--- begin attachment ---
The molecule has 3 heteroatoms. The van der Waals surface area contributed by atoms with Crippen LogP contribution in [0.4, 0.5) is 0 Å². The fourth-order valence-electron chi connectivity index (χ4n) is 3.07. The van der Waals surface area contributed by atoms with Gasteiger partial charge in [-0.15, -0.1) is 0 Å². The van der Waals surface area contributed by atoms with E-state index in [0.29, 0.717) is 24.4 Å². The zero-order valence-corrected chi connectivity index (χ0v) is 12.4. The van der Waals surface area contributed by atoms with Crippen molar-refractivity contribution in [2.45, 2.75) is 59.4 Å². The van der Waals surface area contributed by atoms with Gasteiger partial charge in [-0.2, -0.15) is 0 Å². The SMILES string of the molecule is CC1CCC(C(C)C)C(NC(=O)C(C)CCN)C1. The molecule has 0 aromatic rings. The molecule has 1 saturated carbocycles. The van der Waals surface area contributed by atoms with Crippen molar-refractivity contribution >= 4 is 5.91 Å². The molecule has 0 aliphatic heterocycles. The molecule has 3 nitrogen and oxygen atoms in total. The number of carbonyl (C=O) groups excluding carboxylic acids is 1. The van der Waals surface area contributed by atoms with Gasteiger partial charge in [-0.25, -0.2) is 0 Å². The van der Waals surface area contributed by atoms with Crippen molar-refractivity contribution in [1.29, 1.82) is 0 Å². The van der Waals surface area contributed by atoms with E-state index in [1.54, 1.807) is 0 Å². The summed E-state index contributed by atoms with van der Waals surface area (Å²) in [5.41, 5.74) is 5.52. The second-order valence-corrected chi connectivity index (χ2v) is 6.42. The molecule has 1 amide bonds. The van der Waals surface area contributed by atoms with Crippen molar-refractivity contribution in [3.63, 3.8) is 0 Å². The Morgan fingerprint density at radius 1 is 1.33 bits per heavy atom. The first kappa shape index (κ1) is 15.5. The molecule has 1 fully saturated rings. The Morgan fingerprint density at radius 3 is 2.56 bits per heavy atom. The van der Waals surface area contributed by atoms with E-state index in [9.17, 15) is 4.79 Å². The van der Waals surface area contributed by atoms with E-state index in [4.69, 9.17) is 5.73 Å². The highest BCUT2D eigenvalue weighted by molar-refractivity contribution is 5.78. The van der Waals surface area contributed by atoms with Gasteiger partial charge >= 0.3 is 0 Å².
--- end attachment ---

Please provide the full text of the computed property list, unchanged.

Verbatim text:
The molecule has 3 heteroatoms. The van der Waals surface area contributed by atoms with Crippen LogP contribution in [0.4, 0.5) is 0 Å². The fourth-order valence-electron chi connectivity index (χ4n) is 3.07. The van der Waals surface area contributed by atoms with Gasteiger partial charge in [-0.15, -0.1) is 0 Å². The van der Waals surface area contributed by atoms with E-state index in [0.29, 0.717) is 24.4 Å². The zero-order valence-corrected chi connectivity index (χ0v) is 12.4. The van der Waals surface area contributed by atoms with Crippen molar-refractivity contribution in [2.45, 2.75) is 59.4 Å². The van der Waals surface area contributed by atoms with Gasteiger partial charge in [-0.2, -0.15) is 0 Å². The SMILES string of the molecule is CC1CCC(C(C)C)C(NC(=O)C(C)CCN)C1. The molecule has 0 aromatic rings. The molecule has 1 saturated carbocycles. The van der Waals surface area contributed by atoms with Crippen molar-refractivity contribution >= 4 is 5.91 Å². The molecule has 0 aliphatic heterocycles. The molecule has 3 nitrogen and oxygen atoms in total. The number of carbonyl (C=O) groups excluding carboxylic acids is 1. The van der Waals surface area contributed by atoms with Gasteiger partial charge in [-0.25, -0.2) is 0 Å². The van der Waals surface area contributed by atoms with Crippen molar-refractivity contribution in [1.29, 1.82) is 0 Å². The van der Waals surface area contributed by atoms with E-state index in [1.54, 1.807) is 0 Å². The summed E-state index contributed by atoms with van der Waals surface area (Å²) in [5.41, 5.74) is 5.52. The second-order valence-corrected chi connectivity index (χ2v) is 6.42. The molecule has 1 amide bonds. The van der Waals surface area contributed by atoms with Crippen molar-refractivity contribution in [3.63, 3.8) is 0 Å². The Morgan fingerprint density at radius 1 is 1.33 bits per heavy atom. The first kappa shape index (κ1) is 15.5. The molecule has 1 fully saturated rings. The Morgan fingerprint density at radius 3 is 2.56 bits per heavy atom. The van der Waals surface area contributed by atoms with E-state index in [9.17, 15) is 4.79 Å². The van der Waals surface area contributed by atoms with E-state index in [4.69, 9.17) is 5.73 Å². The highest BCUT2D eigenvalue weighted by molar-refractivity contribution is 5.78. The van der Waals surface area contributed by atoms with Gasteiger partial charge >= 0.3 is 0 Å².